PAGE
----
As Pep Guardiola prepares for the latest challenge of a mighty career, entrusted with the task of completing Manchester City’s rise to footballing world-beaters, he might come across words attributed to the Victorian statesman Benjamin Disraeli.
“What Manchester does today, the rest of the world does tomorrow,” Disraeli, twice Britain’s prime minister, reputedly said in praise of the city’s reputation for innovation and example.
Guardiola has sharp senses of history and culture, perhaps rare in a football manager, and has lived in Barcelona, Rome, Munich, Doha and New York.
But the north-western English city of Manchester, with its fiery football passions and a celebrated excellence in the arts, may prove a perfect match for his temperament and tastes.
The authors of Discovering Manchester: A Walking Guide to Manchester and Salford could have been describing him when they depicted "Manchester Man" as a strange contradiction – wealthy but self-made, patriotic, radical in politics and something of an outsider.
Most if not all of those characteristics are possessed by the man now chosen to advance the phenomenal transformation of Manchester City since the takeover by Sheikh Mansour bin Zayed’s Abu Dhabi United Group in 2008.
Guardiola, 45, has made his own success, with an estimated US$41.8m (Dh153.3m) fortune, as a towering sporting figure. He leans politically to the left, and enthusiastically supports Catalonian demands for independence from Spain.
As a former player, he has firm views on how gifted young millionaires playing for his teams should conduct themselves. The players he inherits from the outgoing Manuel Pellegrini, and those he recruits, will quickly find themselves answering to a demanding boss willing to impose hefty fines for being late for training, missing team breakfasts and other breaches of discipline.
"His personality is at once rational and emotional," wrote Martí Perarnau, whose generous access to the manager enabled him to produce a revealing portrait in his book Pep Confidential: Inside Guardiola's First Season at Bayern Munich.
“He prepares games with his head, but lives them with his heart. He is cold, analytical, meticulous and calm when he dissects opponents, searching for possible weaknesses. But he is passionate, emotional, exuberant, volcanic even, during the 90 minutes.”
Each virtue – or defect – has been evident in Guardiola’s career, from his 11 years as a home-grown star of Barcelona through to management, via short spells in Italy, Qatar and Mexico.
He's a devoted husband and father who enjoys designer clothes, listening to Coldplay and going to the cinema. But football is his consuming obsession.
Josep Guardiola Sala was born on January 18, 1971, in the village of Santpedor, 65 kilometres from Barcelona. His elderly parents have liberally decorated the family home with photographic mementoes of their son’s fabulously successful career.
He has two older sisters, and a younger brother, Pere, a footballers’ agent. He met Cristina Serra, who would become his wife, at 18. Her parents owned a Barcelona boutique, which the then-promising young footballer visited while moonlighting as a model for the Spanish designer Antonio Miro.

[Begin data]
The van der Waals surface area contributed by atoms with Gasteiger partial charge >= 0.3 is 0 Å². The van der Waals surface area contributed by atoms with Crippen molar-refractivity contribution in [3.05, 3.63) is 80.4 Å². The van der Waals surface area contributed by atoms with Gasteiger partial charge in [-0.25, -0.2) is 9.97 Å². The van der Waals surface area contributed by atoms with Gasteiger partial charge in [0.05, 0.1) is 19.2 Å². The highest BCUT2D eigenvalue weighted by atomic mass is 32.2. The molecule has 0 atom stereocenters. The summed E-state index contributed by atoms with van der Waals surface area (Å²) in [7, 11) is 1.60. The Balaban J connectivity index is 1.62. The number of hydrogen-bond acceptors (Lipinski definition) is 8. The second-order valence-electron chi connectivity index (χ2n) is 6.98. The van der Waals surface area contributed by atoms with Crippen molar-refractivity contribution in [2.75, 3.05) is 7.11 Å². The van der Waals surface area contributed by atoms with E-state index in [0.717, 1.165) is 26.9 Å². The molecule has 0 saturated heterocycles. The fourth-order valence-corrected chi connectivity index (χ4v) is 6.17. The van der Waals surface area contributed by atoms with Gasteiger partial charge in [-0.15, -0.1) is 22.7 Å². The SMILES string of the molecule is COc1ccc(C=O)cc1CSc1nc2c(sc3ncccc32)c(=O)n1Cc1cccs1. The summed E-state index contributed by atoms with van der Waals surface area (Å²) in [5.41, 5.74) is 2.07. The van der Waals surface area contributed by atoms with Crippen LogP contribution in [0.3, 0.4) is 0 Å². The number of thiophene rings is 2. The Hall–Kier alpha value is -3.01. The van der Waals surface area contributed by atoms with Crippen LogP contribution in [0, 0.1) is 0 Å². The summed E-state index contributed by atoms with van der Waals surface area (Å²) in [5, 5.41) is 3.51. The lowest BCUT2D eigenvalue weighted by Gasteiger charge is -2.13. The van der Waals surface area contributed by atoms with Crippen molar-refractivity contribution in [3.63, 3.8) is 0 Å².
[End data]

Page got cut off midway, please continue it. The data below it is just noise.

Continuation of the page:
The couple have been together for 27 years, but married only in 2014. They have two daughters and a son, and are currently reportedly considering sending them to a top private school in Manchester.
From his early childhood, Guardiola showed signs of his passion and talent. At 13, he won a place at Barcelona’s La Masia academy. He later began a law degree, but gave up studies as it became clear his future was in football.
“Already from an early age, he would always be heading out, kicking a football about,” his father, Valentí, told the BBC after Guardiola's Manchester City appointment was announced. “There was a sure-fire way to make him happy at Christmas, and that was to give him a football as a present ... everywhere he went, he went with a football.”
As part of Johan Cruyff’s “dream team” of the 1990s, Guardiola played his part in winning Barcelona a first European Cup, the forerunner of today’s European Champions League, and four successive domestic titles in the Spanish La Liga. He played 47 times for Spain, scoring five goals, and also in seven friendlies for Catalonia.
After the lofty heights of his Barca years, Guardiola was less happy in Italy, where he played for Roma and Brescia. He even collected a four-month ban for testing positive for the steroid nandrolone, though he was eventually cleared of all charges.
In 2003, Guardiola joined Doha’s Al Ahli, in the Qatar Stars League, where the defensive midfielder’s enduring quality shone. But he resisted offers from leading European sides, Manchester City among them, feeling his playing days were nearly over, and retired in 2006 after six months with the Mexican club Dorados.
Guardiola’s managerial success has eclipsed his achievements on the field, most notably back at Barcelona, with a record 14 trophies in four seasons from 2008 to 2012, including two Champions League titles. After a year-long sabbatical “recharging batteries” in New York, he joined Bayern Munich.
From this summer, when he swaps Bayern’s Allianz Arena for Manchester City’s grand Etihad Stadium, a new challenge presents itself for a man who has known huge success but remains hungry for more.
He will be ready for it. Perarnau, his biographer, remembers a single phrase that came repeatedly to Guardiola’s lips: “Football has many finals, but no end.”
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